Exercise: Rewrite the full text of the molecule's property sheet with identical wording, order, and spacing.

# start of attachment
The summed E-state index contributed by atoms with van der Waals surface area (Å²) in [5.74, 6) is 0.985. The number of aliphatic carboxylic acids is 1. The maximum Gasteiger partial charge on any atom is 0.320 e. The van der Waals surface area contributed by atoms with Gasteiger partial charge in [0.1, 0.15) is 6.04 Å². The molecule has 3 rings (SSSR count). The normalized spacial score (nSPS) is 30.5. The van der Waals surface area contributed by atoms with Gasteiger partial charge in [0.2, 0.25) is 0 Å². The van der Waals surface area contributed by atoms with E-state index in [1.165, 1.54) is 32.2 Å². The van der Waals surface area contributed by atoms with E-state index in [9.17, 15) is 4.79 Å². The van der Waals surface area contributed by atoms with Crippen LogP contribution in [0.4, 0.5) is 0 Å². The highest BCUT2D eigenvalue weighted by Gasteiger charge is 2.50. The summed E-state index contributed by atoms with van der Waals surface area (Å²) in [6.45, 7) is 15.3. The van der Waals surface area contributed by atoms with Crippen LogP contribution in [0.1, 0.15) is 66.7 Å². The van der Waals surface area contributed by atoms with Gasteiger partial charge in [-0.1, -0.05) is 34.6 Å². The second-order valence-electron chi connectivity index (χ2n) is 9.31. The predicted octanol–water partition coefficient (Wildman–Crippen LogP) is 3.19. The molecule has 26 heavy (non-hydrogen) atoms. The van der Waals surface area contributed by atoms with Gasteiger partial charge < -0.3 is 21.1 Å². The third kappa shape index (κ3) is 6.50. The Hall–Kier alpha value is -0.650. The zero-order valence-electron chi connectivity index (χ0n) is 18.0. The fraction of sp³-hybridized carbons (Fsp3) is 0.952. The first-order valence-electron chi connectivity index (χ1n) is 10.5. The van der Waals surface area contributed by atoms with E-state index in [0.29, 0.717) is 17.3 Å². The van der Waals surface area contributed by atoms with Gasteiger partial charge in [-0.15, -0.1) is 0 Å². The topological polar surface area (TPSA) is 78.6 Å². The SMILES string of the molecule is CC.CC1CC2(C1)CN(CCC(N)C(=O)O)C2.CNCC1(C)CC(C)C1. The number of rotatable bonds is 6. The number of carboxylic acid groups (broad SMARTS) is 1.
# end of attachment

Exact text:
The summed E-state index contributed by atoms with van der Waals surface area (Å²) in [5.74, 6) is 0.985. The number of aliphatic carboxylic acids is 1. The maximum Gasteiger partial charge on any atom is 0.320 e. The van der Waals surface area contributed by atoms with Gasteiger partial charge in [0.1, 0.15) is 6.04 Å². The molecule has 3 rings (SSSR count). The normalized spacial score (nSPS) is 30.5. The van der Waals surface area contributed by atoms with Gasteiger partial charge in [0.2, 0.25) is 0 Å². The van der Waals surface area contributed by atoms with E-state index in [1.165, 1.54) is 32.2 Å². The van der Waals surface area contributed by atoms with E-state index in [9.17, 15) is 4.79 Å². The van der Waals surface area contributed by atoms with Crippen LogP contribution in [0.4, 0.5) is 0 Å². The highest BCUT2D eigenvalue weighted by Gasteiger charge is 2.50. The summed E-state index contributed by atoms with van der Waals surface area (Å²) in [6.45, 7) is 15.3. The van der Waals surface area contributed by atoms with Crippen LogP contribution in [0.1, 0.15) is 66.7 Å². The van der Waals surface area contributed by atoms with Gasteiger partial charge in [-0.1, -0.05) is 34.6 Å². The second-order valence-electron chi connectivity index (χ2n) is 9.31. The predicted octanol–water partition coefficient (Wildman–Crippen LogP) is 3.19. The molecule has 26 heavy (non-hydrogen) atoms. The van der Waals surface area contributed by atoms with Gasteiger partial charge < -0.3 is 21.1 Å². The third kappa shape index (κ3) is 6.50. The Hall–Kier alpha value is -0.650. The zero-order valence-electron chi connectivity index (χ0n) is 18.0. The fraction of sp³-hybridized carbons (Fsp3) is 0.952. The first-order valence-electron chi connectivity index (χ1n) is 10.5. The van der Waals surface area contributed by atoms with E-state index in [0.29, 0.717) is 17.3 Å². The van der Waals surface area contributed by atoms with Gasteiger partial charge in [-0.15, -0.1) is 0 Å². The topological polar surface area (TPSA) is 78.6 Å². The SMILES string of the molecule is CC.CC1CC2(C1)CN(CCC(N)C(=O)O)C2.CNCC1(C)CC(C)C1. The number of rotatable bonds is 6. The number of carboxylic acid groups (broad SMARTS) is 1.